Africa has suffered many setbacks due to global warming, mostly due to unimplemented policies. According to Wendy Okolo et al, in a Qualitative Policy Study on Climate Change, some of the major factors, which make it difficult to implement policies in Africa are overlapping mandates, limited policy literacy at local levels, poor coordination and little attention to local context. Guinea Bissau, Sierra Leone, South Sudan and Ethiopia are a few of the countries that have recorded a massive effect of global warming, ranging from population displacement, droughts, famine, heat waves and rise of sea levels. Here is a look at how global warming is being handled in relation to unimplemented policies in the largest African countries with the biggest economies – Nigeria, South Africa, Egypt and Kenya.
One of the major climate challenges in Nigeria is gas flaring. Gas flaring presents scenarios of impoverishment as well as environmental, economic and health (premature deaths, respiratory illnesses, asthma and cancer) challenges. Although, the act is illegal in Nigerian Law, it is still practiced by oil companies. While the people of the Niger Delta are constant victims of gas flaring, their entire ecosystem suffers from it as well. In April 2015, Nigeria shunned the World Bank-backed zero gas flaring summit, while few other African countries were in attendance- this speaks volumes of the country’s stance on gas flaring. There is also a failure in the implementation of policies centred on the preservation of nature in the country. In “National Energy Policy and Gas Flaring In Nigeria”, Nii Nelson outlines cheap fines for gas flaring offences as one of the reasons why implementing the law against the act is difficult.
In March 2013, Kenya launched its National Climate Change Action Plan. The plan was developed to address the options for a low-carbon climate resilient development pathway as Kenya adapts to climate impacts and mitigates growing emissions. The project focused on exploration of renewable sources of energy – hydro, solar, geothermal, wind and bio-energy power. As of 2015, the inadequacy of climate information is a challenge to the implementation of climate change policies in the country. Waves Partnership notes the risks facing afforestation in the country which adversely affect Kenya’s economic sectors: agriculture, forestry and fishing, electricity and water, accommodation, public administration and defense.
In 2014, the South African Cabinet approved a study to investigate the potential for greenhouse gas emission reductions in various South African industry sectors, including energy, transport and waste management. The journey so far indicates that policies to reduce emissions through increased deployment of renewable energy have been recommended. However, South Africa’s economy relies heavily on mining and heavy industry. Energy consumption in the industrial and buildings sectors relies largely on electricity as an energy source, which is produced with high carbon intensity using domestic coal. South Africa’s government is committed to establishing policies that will reduce the effect of greenhouse gases as emitted by human activities which could influence climate change in a major way. Regardless of this, Gina Ziervogel recommends a tightening in knowledge gaps in impact assessment and quantification of socio-economic costs. She also a better cooperation between public and private organisations to meet the country’s adaptation needs.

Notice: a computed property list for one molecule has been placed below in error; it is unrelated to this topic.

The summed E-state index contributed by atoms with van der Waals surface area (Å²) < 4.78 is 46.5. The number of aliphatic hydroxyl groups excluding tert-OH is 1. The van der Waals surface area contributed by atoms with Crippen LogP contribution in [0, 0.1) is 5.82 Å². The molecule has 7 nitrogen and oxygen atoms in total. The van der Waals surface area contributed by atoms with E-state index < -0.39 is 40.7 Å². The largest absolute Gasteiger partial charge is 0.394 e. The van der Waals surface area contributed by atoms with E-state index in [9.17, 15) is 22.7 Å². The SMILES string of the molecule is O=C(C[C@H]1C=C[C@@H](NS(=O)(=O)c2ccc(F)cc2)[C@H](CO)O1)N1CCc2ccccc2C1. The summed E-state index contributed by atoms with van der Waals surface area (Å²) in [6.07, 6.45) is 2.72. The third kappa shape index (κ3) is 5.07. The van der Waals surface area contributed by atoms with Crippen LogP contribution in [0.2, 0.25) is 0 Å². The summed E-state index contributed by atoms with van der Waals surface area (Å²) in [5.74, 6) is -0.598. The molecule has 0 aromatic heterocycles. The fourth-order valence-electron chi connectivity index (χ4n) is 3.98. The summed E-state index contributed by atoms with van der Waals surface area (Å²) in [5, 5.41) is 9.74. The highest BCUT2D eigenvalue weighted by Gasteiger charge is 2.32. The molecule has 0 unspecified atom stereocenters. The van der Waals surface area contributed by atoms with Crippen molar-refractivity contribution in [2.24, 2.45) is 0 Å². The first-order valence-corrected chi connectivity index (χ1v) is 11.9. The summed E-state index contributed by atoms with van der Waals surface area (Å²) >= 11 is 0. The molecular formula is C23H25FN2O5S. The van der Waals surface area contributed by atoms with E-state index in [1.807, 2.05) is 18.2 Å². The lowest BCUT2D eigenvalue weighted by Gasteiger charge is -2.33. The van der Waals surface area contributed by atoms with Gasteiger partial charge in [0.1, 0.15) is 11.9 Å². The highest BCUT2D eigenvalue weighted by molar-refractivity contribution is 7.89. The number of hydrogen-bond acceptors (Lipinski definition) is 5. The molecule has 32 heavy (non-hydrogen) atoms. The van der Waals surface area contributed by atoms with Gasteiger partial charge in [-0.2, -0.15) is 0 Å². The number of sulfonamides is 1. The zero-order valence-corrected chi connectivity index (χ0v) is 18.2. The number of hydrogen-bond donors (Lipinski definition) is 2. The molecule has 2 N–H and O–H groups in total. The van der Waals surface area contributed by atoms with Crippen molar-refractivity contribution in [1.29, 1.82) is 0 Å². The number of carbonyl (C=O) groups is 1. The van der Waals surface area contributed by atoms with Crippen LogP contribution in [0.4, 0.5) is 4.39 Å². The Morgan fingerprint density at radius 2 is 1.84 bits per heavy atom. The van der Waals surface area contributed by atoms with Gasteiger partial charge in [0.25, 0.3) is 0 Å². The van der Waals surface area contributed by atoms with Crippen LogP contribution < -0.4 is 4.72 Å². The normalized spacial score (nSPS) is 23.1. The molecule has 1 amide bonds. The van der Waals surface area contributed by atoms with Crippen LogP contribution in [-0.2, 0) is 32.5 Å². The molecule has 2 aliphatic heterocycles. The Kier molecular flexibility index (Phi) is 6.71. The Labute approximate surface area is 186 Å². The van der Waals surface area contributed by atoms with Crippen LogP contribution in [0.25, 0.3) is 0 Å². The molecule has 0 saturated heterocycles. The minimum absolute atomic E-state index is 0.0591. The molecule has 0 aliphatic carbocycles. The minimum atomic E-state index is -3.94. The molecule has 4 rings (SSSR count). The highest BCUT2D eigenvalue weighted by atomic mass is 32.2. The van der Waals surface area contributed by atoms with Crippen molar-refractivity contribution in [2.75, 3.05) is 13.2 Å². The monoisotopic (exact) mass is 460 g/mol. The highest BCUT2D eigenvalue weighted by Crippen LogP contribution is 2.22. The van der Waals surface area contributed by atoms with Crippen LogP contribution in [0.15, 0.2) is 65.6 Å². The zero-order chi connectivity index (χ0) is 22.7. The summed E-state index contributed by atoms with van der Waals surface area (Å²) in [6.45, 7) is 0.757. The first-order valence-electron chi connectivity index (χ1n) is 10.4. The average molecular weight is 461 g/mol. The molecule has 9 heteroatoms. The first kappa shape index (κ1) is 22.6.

Noha Saad writes about the unrealistic view many Egyptians have of global warming, she warns that they never truly grasp the consequences of man-made emissions, while advocating that the concept of global warming is lost on the people. Egypt’s Second National Communication report on Climate Change for the United Nations Framework Convention on Climate Change (UNFCCC), published in 2010, observes that the country’s vulnerability stems from its unique combination of geography, population distribution, land-use and economic activity. This is due to the fact that Egypt’s lifelines are constrained to five percent of its land area, the Nile Valley and its Delta. Egypt plans to produce 20 per cent of its energy from renewable sources and has already received 300 million dollars from the World Bank’s Clean Technology Fund. They are planning to implement a feed-in tariff to support the further development and proliferation of renewable energy technologies.
As policies in these major African countries are still unimplemented, the effects from El Nino will have to prompt the education of all citizens across countries on the subject of global warming, so they can better prepare for and protect their environment. The government also needs to pay more attention to the actual execution of climate change policies.